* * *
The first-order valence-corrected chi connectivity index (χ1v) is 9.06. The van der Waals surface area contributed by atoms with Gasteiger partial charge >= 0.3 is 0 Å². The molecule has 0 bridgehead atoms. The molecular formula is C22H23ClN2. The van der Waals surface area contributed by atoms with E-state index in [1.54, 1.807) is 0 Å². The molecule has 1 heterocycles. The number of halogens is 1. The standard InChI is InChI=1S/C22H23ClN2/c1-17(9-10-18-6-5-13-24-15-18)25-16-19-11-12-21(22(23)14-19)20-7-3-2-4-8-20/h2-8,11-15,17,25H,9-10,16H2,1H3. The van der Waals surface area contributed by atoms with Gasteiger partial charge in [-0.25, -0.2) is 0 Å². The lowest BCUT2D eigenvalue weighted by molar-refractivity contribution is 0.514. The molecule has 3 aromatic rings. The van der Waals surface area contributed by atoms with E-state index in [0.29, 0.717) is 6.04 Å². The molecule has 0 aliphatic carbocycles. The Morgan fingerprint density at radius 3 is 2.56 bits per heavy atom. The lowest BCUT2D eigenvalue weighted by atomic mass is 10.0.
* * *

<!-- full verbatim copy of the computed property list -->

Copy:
The first-order valence-corrected chi connectivity index (χ1v) is 9.06. The van der Waals surface area contributed by atoms with Gasteiger partial charge >= 0.3 is 0 Å². The molecule has 0 bridgehead atoms. The molecular formula is C22H23ClN2. The van der Waals surface area contributed by atoms with E-state index in [1.54, 1.807) is 0 Å². The molecule has 1 heterocycles. The number of halogens is 1. The standard InChI is InChI=1S/C22H23ClN2/c1-17(9-10-18-6-5-13-24-15-18)25-16-19-11-12-21(22(23)14-19)20-7-3-2-4-8-20/h2-8,11-15,17,25H,9-10,16H2,1H3. The van der Waals surface area contributed by atoms with Gasteiger partial charge in [-0.25, -0.2) is 0 Å². The lowest BCUT2D eigenvalue weighted by molar-refractivity contribution is 0.514. The molecule has 3 aromatic rings. The van der Waals surface area contributed by atoms with E-state index in [0.29, 0.717) is 6.04 Å². The molecule has 0 aliphatic carbocycles. The Morgan fingerprint density at radius 3 is 2.56 bits per heavy atom. The lowest BCUT2D eigenvalue weighted by atomic mass is 10.0.